• 0
    @irene Well... Yes. But while the purpose of unicode is to preserve every character when going to and then from unicode, I am not sure whether they guarantee anything about a unique encoding.

    I can ask the original person who came up with this story, if you want :-)
    He knows a bit more about it than me.
  • 7
    what immediately raises to my mind is how easy it would become to social engineer an all emoji password by looking at the most recently used emojis on others mobile emoji keyboards πŸ€“at least it could limit the amount of possible emojis to make brute force easier πŸ’―
  • 5
    The "range of characters" does not matter as much as the length of the password: k^x grows faster than x^k (that is, by keeping the set of characters constant and increasing the length you get better results than increasing the number of available characters and keeping the length constant).

    Example: let's say your password contains 6 emojis. This gives about 137000^6 combinations (137000 is the approximate number of unicode characters). Now let's say my password is "the milk is in the fridge". This has 24 ascii characters, resulting in 127^24 combinations, much higher than the short unicode password.

    The point is: if you want to make your password stronger, you have to make it longer.

    Think about it: your password is still a sequence 0 and 1, whatever encoding you choose.
  • 0
    While I see what you're saying and it actually doe theoretically make a shit tonne of sense...

    Would rather replace my eyes with my testicles than us emoji's in anything ¯\_(ツ)_/¯
  • 0
    @stacked Yeah but that password contains everyday words which makes it vulnerable to dictionary guesses
  • 0
    @RedPolygon check the numbers, and if they don't satisfy you, just add more words ;)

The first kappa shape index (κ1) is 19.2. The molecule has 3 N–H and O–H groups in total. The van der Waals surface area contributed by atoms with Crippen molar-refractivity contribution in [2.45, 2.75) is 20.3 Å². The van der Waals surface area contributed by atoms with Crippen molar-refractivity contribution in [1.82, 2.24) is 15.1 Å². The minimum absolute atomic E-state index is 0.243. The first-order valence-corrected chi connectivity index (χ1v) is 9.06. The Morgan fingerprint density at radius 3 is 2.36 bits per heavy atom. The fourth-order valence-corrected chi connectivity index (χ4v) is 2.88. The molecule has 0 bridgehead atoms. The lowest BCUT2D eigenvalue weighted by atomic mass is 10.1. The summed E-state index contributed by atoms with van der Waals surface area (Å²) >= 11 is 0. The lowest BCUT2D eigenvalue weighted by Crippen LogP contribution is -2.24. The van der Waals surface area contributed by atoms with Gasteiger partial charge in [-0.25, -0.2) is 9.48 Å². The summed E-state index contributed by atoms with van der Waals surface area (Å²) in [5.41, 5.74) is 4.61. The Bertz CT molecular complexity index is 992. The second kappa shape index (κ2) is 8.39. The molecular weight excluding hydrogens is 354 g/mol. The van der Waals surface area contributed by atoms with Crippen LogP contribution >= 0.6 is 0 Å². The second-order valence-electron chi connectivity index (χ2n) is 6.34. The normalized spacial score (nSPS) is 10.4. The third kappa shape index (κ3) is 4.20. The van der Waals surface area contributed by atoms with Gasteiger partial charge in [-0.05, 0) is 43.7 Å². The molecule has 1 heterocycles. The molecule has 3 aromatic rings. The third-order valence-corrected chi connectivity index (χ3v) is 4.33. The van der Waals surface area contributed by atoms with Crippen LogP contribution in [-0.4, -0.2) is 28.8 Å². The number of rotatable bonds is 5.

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    @irene I did not intend to suggest the use of phrases, but just longer passwords. Personally, I use random 32-characters long strings of letters and digits (whenever stupid websites don't limit the length). Stronger than any shorter unicode-based password.
  • 0
    @irene stronger... and works in every environment
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    Yeah emoji for password. Emoji for username. Emoji for emails. Emoji numbers for bank accounts. Emoji all the way.
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    http://emoj.li/ should have done this ^^
  • 0
    On a more serious note: If you are going to use the "make a story" argument, you can do that with your normal text passwords. Good luck breaking those with dictionary attacks.
  • 1
    Can you please post a number to your dealer? Apparently he has some neat stuff :D.
  • 0
    Good idea, that will technically lengthen the passwords. A problem I see is that users are just terrible at creating passwords so you would still have the "top 10 most used passwords" problem.

    Also, without giving it much thought, I wonder how well emoji passwords would fare in dictionary attacks
  • 0
    @MrJimmy WIN+;
  • 2
    @cursee They Egyptian did it /:
  • 5
    (I had to use paperclip because there isn't a unicode staple)
  • 3
    @AllanTaylor314 Huh, you're right. I though there was a red Swingline stapler, but I guess not?
  • 3
    My new password for everything 😜